Charles Thomas Hodges died June 10, 2019, in the comfort of his home in Williamsburg, with his wife by his side. He had recently celebrated his 69th birthday on the 75th anniversary of D-Day. Up until an attack on his body by an aggressive prostate cancer, Charley considered himself always to have been a lucky man. He believed his luck began with his father’s survival in the landing of Allied Forces on Omaha Beach in Normandy, France, on June 6, six years prior to Charley’s birth on the same date in 1950.
Charley was born in Fort Gordon, Georgia, and because of his father’s military career had the opportunity to grow up in Columbus, Mississippi; Falls Church, Virginia; London, England; Fort Meade, Maryland; and Heidelberg, Germany, where he graduated from high school in 1968. He received a B.A. in History from Hampden-Sydney College in 1972 and a M.A. in Anthropology in 2003 from the College of William and Mary.
Charley also felt lucky to have found archaeology as a career after completing his undergraduate education. Archaeology suited his intellect, matched his interests, and often allowed him to work with his hands, outdoors, where he felt most comfortable. Through the years he held positions with Southside Historical Sites, the Flowerdew Hundred Foundation (staff archaeologist 1980-1986), the Colonial Williamsburg Foundation, the Virginia Commonwealth University Archaeological Research Center, the Virginia Department of Historic Resources, the James River Institute for Archaeology, and the William and Mary Center for Archaeological Research. He was an acknowledged expert on 17th-century English fortifications in the Chesapeake region and on edged weapons. His master’s thesis, “Forts of the Chieftains: A Study of Vernacular, Classical, and Renaissance Influence on Defensible Town and Villa Plans in 17th-Century Virginia,” was published as Volume 47 (2009) in the University of South Carolina series, Volumes in Historic Archaeology.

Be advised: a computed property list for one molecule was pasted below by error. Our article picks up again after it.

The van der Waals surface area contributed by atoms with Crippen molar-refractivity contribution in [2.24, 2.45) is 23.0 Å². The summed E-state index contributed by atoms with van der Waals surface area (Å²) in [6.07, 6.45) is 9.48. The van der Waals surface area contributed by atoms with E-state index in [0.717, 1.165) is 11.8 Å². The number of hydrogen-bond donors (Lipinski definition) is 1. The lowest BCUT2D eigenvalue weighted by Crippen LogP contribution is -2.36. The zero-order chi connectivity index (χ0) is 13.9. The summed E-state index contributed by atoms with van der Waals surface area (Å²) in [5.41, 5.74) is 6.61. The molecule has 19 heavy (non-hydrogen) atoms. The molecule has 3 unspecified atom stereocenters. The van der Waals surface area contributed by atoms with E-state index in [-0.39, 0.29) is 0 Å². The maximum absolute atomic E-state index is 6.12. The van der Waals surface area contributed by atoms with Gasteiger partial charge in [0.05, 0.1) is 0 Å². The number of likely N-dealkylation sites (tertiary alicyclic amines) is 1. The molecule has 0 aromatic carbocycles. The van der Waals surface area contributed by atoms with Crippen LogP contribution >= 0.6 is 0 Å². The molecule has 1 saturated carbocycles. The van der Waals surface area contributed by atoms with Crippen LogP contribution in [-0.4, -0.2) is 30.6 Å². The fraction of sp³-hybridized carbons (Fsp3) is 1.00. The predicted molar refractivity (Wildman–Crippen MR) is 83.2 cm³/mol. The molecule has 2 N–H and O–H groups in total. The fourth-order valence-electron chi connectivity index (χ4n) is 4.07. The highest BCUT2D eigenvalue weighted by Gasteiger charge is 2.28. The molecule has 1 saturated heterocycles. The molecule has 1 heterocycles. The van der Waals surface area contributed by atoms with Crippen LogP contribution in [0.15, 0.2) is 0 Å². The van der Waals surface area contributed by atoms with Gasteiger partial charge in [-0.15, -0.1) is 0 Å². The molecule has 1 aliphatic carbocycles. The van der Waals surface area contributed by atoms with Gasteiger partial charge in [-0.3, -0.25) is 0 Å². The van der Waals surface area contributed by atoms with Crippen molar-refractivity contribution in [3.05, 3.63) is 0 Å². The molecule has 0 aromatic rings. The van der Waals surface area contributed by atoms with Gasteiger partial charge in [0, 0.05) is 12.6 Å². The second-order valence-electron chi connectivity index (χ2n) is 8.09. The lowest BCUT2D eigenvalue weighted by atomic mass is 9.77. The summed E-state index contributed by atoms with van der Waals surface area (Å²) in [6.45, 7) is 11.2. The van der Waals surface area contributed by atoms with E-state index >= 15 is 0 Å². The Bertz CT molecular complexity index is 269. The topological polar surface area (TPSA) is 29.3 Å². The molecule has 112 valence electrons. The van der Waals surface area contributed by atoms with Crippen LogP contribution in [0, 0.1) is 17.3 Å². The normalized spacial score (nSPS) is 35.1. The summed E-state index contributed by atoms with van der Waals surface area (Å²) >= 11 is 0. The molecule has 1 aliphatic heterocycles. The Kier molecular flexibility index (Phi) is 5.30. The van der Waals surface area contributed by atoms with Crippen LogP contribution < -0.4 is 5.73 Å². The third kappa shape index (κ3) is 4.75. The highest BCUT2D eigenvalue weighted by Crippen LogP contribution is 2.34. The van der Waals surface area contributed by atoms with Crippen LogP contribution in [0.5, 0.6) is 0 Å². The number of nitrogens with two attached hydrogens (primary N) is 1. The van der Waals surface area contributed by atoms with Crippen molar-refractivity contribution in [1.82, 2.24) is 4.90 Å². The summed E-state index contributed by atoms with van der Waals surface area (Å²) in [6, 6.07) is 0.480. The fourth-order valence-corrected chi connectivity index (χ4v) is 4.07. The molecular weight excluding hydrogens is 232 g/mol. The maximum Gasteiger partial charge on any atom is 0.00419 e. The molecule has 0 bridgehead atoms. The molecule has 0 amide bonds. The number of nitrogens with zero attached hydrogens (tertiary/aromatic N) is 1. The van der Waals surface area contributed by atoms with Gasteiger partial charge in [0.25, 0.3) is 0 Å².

An artist as much as an archaeologist in temperament, Charley found inspiration and a reflection of his own visions in the Surrealist Movement of the 20th century, particularly the work of René Magritte and Max Ernst. He presented a one-man show of collages and drawings at the Eric Schindler Gallery in Richmond in 1978, and continued to create dry-point engravings, collages, and drawings later in life. Most recently, Charley channeled his artistry and a deep appreciation of the natural world into gardening. He was recognized by the Arbor Day Committee of the Williamsburg Area Council of Garden Clubs in 2016 for his plantings in the common areas of the Pollard Park neighborhood, and in April of this year was recognized by the City of Williamsburg for his volunteer efforts to enhance the beauty of the landscape in Cedar Grove Cemetery.
Charley’s wit and choice of words in expressing his unique perspectives on life were his trademark. Friends who spoke with him in his final days often remarked that he was still “pure Charley.” He had many, sometimes serial passions in life, large and small, loving in particular waterlilies, irises, snakes, all members of the cat and bear families, the smell of a salt marsh, the sound of a babbling stream, the tranquility of a koi pond, hand-forged iron and steel, seafood, feeding dogs, surprises.
Charley was preceded in death by his father and mother, Col. John Hodges and Edna Elizabeth (Lib) Ames Hodges. He is survived by his wife of 39 years, Mary Ellen Norrisey Hodges; his brother, John Howard Hodges and sister-in law, Vandivere Potts Hodges, of Ashland, VA; his nephew, John Ames Hodges and wife, Yumiko Yamamoto-Hodges, and their son, Yugo Z. Yamamoto-Hodges, of New York City; his nephew, Benjamin Kidder Hodges and partner, Crystal W. Chan, of Macau, China; his sisters-in law, Patricia Ann Pollock and Susan Marie Norrisey, both of Charlottesville; and his close friend, Andrew C. Edwards and husband, Robert T. Lyon, of Williamsburg.
A service to celebrate Charley’s life will be held in the chapel at Bucktrout of Williamsburg at 11 a.m. Saturday, June 15, followed by a reception at Bucktrout. The family will gather at 1:30 p.m. for interment at Cedar Grove Cemetery.
In lieu of flowers, the family suggests memorial contributions may be made to the James River Association, 211 Rocketts Way, Suite 200, Richmond, VA 23231.